Top job: Guru

Guru has graced the back pages of Personnel Today for the last six years,
regularly astounding the HR community with his incisive wit, cutting satire and
near telepathic foresight. Tackling all subjects from executive coaching to
strippers’ unions, Guru is never afraid to dodge the controversial questions or
cast his educated eye over the issue of the day. Here, in our last issue of the
year, we find out what makes him tick.

What qualifications do you hold?

It’s more a question of which ones don’t I hold.

Who is the ultimate guru?

I always like to see myself as the guru’s guru. Michael Porter, Charles
Handy, Gary Hamel and even Dave Ulrich all pale in comparison to the mighty
blue head!

What is your essential viewing?

I really enjoyed the recent six-part documentary The Office. Its findings
showed me that top-class British managers are alive and well in Slough. I was
hugely impressed by David Brent’s grasp of HR policy and his ability to blue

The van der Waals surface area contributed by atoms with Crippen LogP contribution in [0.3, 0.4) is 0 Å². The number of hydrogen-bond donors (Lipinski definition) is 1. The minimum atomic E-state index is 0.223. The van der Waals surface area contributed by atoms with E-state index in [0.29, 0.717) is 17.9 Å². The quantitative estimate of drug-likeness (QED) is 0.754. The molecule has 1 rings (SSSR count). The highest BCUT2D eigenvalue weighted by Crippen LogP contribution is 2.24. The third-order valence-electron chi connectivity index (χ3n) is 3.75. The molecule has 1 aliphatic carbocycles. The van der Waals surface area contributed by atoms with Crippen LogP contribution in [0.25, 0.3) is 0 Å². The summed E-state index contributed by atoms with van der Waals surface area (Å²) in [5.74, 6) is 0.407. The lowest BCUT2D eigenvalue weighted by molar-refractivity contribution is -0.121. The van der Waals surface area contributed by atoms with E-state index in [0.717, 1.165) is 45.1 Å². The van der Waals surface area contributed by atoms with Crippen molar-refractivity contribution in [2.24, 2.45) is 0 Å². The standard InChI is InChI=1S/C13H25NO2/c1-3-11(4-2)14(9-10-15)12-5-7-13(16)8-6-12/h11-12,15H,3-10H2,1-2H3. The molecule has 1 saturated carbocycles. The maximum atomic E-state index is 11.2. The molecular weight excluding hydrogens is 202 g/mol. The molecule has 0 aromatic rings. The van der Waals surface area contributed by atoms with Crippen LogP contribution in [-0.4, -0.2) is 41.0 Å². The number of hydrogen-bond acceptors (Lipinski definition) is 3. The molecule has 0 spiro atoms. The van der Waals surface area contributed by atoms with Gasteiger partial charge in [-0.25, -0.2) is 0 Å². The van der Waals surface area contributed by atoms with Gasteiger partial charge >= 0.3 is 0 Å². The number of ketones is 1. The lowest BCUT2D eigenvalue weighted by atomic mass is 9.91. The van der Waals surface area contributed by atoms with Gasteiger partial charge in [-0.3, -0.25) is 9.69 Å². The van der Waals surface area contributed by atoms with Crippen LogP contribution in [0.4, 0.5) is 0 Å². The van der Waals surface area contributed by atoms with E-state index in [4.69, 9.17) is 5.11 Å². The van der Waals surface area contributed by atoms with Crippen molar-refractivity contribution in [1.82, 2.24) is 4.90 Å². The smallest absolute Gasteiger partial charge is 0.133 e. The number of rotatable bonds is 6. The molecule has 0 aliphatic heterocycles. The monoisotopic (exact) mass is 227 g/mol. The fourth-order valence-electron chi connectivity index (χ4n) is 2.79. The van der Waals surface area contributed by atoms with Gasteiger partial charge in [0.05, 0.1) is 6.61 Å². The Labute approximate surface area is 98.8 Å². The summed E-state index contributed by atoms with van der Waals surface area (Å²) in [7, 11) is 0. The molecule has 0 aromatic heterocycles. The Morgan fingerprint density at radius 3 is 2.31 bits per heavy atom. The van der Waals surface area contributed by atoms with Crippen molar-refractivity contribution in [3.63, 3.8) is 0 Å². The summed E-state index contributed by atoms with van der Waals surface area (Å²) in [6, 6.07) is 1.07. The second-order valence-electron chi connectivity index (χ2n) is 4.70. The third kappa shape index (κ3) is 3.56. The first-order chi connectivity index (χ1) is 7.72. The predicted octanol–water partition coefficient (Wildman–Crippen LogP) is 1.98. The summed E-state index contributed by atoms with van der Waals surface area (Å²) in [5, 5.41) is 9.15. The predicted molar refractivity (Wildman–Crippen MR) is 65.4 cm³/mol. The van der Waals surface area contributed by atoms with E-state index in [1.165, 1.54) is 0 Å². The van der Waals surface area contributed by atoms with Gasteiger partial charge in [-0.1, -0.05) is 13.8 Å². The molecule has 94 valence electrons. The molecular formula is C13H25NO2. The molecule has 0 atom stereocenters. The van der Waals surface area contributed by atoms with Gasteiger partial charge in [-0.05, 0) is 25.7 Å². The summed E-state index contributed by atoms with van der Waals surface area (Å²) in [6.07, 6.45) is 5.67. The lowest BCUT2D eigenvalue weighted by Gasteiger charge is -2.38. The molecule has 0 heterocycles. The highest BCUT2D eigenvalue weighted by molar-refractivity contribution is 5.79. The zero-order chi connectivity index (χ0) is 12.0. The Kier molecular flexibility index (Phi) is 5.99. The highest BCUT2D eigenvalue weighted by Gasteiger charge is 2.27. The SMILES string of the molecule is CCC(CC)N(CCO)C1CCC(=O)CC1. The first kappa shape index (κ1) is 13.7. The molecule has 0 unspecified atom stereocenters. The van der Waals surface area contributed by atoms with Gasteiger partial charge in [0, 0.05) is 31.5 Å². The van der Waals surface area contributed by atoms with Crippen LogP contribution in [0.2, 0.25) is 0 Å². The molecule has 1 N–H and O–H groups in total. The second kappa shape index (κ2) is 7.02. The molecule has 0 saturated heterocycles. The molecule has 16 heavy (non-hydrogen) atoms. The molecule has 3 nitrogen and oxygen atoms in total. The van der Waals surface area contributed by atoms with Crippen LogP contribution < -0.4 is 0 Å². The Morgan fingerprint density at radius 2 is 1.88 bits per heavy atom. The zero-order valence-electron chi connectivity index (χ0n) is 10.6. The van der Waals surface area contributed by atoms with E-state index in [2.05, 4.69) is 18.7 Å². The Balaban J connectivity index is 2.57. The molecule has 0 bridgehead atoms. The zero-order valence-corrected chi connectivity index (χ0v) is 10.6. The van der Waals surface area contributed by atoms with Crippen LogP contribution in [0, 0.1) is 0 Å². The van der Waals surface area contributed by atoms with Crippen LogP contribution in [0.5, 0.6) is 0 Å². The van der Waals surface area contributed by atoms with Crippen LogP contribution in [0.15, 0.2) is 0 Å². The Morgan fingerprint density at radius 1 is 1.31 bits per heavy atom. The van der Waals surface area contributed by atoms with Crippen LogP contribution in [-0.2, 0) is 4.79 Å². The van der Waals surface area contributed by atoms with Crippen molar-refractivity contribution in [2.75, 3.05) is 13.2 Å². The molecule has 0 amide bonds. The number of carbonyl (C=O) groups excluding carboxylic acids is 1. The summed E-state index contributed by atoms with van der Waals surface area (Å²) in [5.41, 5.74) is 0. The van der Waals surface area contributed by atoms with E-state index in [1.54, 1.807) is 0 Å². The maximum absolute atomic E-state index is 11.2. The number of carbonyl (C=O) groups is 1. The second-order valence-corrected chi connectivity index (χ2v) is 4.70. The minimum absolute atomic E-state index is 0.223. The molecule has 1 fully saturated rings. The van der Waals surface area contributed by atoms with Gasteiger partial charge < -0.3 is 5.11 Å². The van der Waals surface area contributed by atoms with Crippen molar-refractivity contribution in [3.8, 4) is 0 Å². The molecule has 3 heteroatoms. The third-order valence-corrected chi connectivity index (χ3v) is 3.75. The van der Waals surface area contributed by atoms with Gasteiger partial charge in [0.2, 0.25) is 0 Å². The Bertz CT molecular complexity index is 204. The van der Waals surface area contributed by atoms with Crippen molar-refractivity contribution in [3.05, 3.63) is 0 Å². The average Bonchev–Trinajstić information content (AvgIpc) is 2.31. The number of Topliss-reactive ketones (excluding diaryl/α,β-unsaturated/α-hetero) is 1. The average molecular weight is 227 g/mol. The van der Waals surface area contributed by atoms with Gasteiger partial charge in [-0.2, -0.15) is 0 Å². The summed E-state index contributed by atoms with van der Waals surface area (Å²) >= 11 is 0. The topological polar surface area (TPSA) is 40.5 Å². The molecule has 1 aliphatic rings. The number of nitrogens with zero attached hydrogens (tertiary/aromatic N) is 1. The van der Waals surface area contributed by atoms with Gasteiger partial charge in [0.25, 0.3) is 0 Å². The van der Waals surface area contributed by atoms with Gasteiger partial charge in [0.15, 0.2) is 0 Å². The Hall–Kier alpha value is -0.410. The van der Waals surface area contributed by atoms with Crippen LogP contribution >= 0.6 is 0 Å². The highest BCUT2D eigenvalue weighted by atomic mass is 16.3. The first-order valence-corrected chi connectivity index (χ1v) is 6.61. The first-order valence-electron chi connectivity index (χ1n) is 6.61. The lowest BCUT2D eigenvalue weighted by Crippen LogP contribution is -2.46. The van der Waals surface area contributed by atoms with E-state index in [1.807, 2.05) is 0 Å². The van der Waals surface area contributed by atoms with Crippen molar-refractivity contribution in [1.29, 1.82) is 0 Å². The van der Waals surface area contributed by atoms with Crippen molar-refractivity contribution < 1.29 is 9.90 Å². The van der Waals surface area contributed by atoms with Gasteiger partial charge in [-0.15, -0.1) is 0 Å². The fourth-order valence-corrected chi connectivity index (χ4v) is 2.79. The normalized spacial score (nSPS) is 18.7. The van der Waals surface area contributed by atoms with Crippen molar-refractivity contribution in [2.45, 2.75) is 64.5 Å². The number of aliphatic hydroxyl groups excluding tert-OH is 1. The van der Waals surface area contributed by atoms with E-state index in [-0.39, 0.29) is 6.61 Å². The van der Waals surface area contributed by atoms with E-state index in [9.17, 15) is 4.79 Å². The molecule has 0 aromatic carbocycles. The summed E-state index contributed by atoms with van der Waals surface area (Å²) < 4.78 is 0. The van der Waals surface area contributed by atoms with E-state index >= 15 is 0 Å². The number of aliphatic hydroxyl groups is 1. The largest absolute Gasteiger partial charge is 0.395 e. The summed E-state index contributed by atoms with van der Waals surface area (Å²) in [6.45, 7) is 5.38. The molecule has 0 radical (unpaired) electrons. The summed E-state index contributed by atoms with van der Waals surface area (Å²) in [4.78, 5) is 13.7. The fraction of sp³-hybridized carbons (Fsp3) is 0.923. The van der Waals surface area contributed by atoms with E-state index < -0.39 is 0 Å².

sky think while on the job. If only all UK managers were as gifted as Brent –
there wouldn’t be a productivity gap.

How do you fill your spare time?

Of course working so hard is a full-time job and leaves little time for Mrs
Guru, although that luxury is starting to recede since the advent of work-life
balance. I’m also a keen reader – currently halfway through How to Lose Friends
and Alienate People.

What is the greatest risk you have ever taken?

The greatest risk is probably the annual pilgrimage to Harrogate. Every year
the faces get younger, the days more tiresome and the expense account more
difficult to explain away.

Do you network?

Extensively. Only this week I’ve held informal meetings with Jack Daniels,
Jim Beam, John Smith, Jose Cuervo and Julio Gallo.

If you could do any job in the world, what would it be?

A reporter on Personnel Today. It must be so exciting, rewarding and well

Who would play you in the film of your life?

Papa Smurf.

What’s the worst/best office party you’ve ever attended?

Harlequins nightclub onboard The Oriana cruiseship. It was
the best of times, it was the worst of times.

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